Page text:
Ferrell: "Yes. You start simple. It's called baby steps. It's in my autobiography. I know you just talked to the president, but wait for mine. It's coming out. It's baby steps."

The laughs kept coming in high school, but Will wasn't known as the class cut-up. He was a jock, playing football and baseball. Standing 6-foot-3-inches tall, he was a natural on the hardwood.

Coach Steve Scoggin:"He was like my sixth man off the bench. And I would always put him on the other team's best offensive player. And he was my team captain."

His passion for sports, coupled with a gift for gab, sent Ferrell to the University of Southern California in 1986, where he majored in sports journalism.

Ferrell: "And then I realized I didn't really care about reporting or—"

Couric: "You just wanted to be on television?"

Ferrell: "Yeah. I just wanted to be on television. Yep. And now I am. Hello America? Where should I look?  Should I look over to this camera?"

Couric: "I think that one's the one."

Ferrell: "Oh, okay."

Couric: "The one with the red light?"

Ferrell: "Yes!"

Clearly, he wasn't ready for primetime. Nevertheless, a fateful moment came his senior year, at a performance given by the L.A. improv comedy troupe, The Groundlings.

Ferrell: "And the great irony is, I got pulled up on stage to be part of an improv. And was terrible at it. Couldn't do anything, but loved the idea of at least taking-- they had a school where you could take class.  And so I worked my way through the program there. And The Groundlings actually was where I was seen by producers at ‘Saturday Night Live.’"

From 1996 through 2002, Ferrell became the latest in SNL's long line of great character players, dominating the show with memorable impersonations of former Attorney General Janet Reno and President Bush.

But perhaps his most popular character was the super-charged spartan cheerleader, which he performed with fellow Groundling, Cheri Oteri.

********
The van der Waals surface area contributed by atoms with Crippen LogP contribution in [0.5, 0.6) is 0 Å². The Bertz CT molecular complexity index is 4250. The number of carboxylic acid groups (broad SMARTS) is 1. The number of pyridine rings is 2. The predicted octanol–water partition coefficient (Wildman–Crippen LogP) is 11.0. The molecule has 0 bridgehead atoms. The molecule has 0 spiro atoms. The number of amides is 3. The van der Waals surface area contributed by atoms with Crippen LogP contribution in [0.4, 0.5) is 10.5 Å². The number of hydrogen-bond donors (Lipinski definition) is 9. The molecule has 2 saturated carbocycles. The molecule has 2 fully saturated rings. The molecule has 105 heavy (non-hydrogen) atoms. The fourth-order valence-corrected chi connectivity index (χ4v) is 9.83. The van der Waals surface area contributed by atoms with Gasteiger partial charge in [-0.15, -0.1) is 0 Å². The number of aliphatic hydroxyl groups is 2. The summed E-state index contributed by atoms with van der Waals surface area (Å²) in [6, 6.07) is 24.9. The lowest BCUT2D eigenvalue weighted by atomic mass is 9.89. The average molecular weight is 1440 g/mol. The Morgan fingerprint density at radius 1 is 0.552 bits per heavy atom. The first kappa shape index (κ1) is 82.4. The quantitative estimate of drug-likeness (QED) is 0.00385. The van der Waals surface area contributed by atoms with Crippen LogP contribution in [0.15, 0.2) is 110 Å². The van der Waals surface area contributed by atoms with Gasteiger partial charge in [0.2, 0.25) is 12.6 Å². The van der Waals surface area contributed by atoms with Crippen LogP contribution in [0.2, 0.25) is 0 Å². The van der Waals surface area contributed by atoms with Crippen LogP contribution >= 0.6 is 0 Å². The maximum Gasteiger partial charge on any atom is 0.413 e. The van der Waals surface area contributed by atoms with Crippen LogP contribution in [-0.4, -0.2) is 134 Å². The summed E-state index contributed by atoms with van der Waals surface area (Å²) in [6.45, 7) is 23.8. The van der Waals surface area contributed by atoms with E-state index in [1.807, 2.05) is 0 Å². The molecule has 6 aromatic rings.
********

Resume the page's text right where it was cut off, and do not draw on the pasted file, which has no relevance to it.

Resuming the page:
Ferrell: "We stumbled across the fact that she'd been a cheerleader in high school, and I used to love watching the ESPN cheerleading championships."

Couric: "You must love 'Bring It On' then."

Ferrell: "I've never seen it."

Couric: "Oh my god."

Ferrell: "Yeah, I need to see it."

Couric: "I'll have to get that for you."

Ferrell: "Yeah. That would be a nice gift for me."

Couric: "Okay."

Ferrell: "Thank you."

Couric: "Okay."

Ferrell: "Well, I used to watch those college cheerleading championships. And—"

Couric: "They're impressive. Don't you think?"

Ferrell: "They're very impressive.

Couric: "But you weren't."

Ferrell: "No, I-- look, I tried my-- I tried hard. So I don't want to hear it from you."

Couric: "Do you miss 'Saturday Night Live' at all, Will?"

Ferrell: "You know, yes and no. When I left, it was a great time for me. And I don't really look back a lot of times. And I'm on to the next thing."

The next thing for Will Ferrell is a publicity tour for "Anchorman," and in September, he begins shooting the feature film version of "Bewitched," opposite Nicole Kidman. 

Couric: "Have you stared to work on your 'Sam!"

Ferrell: "No. I haven't."

Couric: "Well, you know, if you need some help, call me."

Ferrell: "I can give you a call?"

Couric: "Yeah. Yeah. At least you don't have to do the [twinkle nose]"

Ferrell: "Well, I'm going to see you-- I'm going to see you on my private island in a couple of months anyway."Couric: "Oh, that's true. I forgot."

Ferrell: "So we'll workshop it."

Couric: "Okay."

Ferrell: "Perfect."